• Organise a walk or trail to showcase and tell the stores of any large, unusual or historic trees in your community.
  • Commemorate an event of significance in your community by planting a tree and organise a community celebration or get together to mark the occasion.
  • Celebrate the week in a personal way by planting a tree yourself in your own garden.
  • Take some time to read a book about trees or find our more about their characteristics, their uses, folklore etc. Learn to identify trees in your neighbourhood.
  • Enjoy the outdoors. Visit a local forest or park or take a nature walk and enjoy observing and being in the company of trees.
  • Those in the business community could sponsor a community tree project.
Enjoy walking and exploring in the beautiful woodlands

Enjoy walking and exploring in the beautiful woodlands

Even the smallest garden can accommodate a tree!

Just because your garden is small, don’t think that you can’t have trees. One of the advantages of planting trees is that there is a species to fit every location, regardless of size. Many people with small gardens only have space for one tree so choosing the right one is important. When planting in small enclosed spaces, it is advisable to plant trees that have a small crown spread. Eventual height is an important factor too. Even small ornamental trees may, over time, reach a height of 6-7m or more. If you only have room for one tree ideally look for one with more than one feature or season of interest such as coloured bark or fruit or autumn colour following on from flowers.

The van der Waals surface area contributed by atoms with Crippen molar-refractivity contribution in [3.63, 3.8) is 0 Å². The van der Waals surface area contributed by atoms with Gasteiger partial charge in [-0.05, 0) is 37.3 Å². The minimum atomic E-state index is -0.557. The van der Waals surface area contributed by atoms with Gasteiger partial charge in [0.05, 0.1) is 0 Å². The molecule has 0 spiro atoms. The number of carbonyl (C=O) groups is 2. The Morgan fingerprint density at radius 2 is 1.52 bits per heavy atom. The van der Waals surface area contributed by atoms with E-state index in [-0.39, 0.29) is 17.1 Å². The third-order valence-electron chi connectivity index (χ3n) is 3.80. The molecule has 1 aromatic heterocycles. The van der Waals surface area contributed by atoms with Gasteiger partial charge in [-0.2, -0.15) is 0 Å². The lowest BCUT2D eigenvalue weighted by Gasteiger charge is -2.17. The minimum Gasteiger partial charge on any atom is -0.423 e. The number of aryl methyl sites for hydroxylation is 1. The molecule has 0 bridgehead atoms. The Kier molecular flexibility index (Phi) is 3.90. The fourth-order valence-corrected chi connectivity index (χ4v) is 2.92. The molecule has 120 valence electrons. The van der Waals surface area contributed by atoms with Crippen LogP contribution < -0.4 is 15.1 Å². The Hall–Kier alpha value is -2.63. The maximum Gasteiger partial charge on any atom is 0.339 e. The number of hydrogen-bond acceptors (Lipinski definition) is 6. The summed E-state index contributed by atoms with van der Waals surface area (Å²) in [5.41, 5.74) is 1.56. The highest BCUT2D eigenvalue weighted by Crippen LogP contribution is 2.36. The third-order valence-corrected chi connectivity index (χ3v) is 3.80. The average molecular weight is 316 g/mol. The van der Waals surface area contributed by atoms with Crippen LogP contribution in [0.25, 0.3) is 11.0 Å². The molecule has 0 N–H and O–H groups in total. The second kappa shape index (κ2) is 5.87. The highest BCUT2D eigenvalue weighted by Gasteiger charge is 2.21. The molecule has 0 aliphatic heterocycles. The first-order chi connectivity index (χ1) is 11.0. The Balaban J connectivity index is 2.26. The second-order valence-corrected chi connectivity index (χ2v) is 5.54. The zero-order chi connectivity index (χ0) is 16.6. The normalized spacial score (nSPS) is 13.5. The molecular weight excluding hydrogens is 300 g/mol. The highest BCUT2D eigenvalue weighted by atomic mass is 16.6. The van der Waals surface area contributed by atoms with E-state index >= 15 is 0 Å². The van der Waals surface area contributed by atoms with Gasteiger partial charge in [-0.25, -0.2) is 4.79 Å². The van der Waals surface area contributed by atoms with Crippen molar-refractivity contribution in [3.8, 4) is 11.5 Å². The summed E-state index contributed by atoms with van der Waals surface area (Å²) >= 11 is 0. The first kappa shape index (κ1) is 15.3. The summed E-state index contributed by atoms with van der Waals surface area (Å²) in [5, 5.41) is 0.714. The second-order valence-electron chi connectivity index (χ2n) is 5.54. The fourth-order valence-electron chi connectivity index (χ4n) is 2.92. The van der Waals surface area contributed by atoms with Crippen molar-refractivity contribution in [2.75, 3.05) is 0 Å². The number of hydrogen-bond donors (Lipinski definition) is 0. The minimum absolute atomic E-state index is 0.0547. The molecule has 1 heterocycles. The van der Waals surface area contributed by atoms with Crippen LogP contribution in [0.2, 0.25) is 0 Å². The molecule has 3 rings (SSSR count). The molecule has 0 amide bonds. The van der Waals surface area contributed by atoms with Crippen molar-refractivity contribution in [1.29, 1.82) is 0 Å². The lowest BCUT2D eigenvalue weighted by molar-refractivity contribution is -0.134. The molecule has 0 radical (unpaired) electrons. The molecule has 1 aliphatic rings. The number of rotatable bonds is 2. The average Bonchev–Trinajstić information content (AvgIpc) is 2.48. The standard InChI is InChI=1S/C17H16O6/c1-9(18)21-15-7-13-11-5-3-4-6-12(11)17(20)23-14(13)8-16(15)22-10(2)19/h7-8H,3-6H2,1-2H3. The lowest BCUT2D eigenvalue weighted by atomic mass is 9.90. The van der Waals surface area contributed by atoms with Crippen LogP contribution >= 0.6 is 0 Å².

National Tree Week 2016

Some Native Tree Species to consider for Small Gardens.

Strawberry tree (Arbutus unedo) – Slow growing evergreen with shredding brown bark and dark green, leathery leaves. Clusters of pinkish white, pitcher-shaped flowers and red strawberry-like fruits are borne together in late autumn and winter. Height 5m.

Spindle (Euonymus europaeus) – Although inconspicuous for much of the year, this small tree is very showy in autumn and early winter when the leaves turn blazing scarlet and masses of rose-red capsules split open to reveal orange seeds. Height 4m.

Silver Birch (Betula pendula) – Distinctive silvery-white, peeling bark that becomes marked with black, rugged cracks as it gets older. In spring, yellow-brown male catkins appear and in late autumn the diamond-shaped, bright green foliage turns yellow before falling. Height 12m. Betula pendula ‘Youngii’ is a weeping form that develops a mushroom-headed habit with branches reaching to the ground.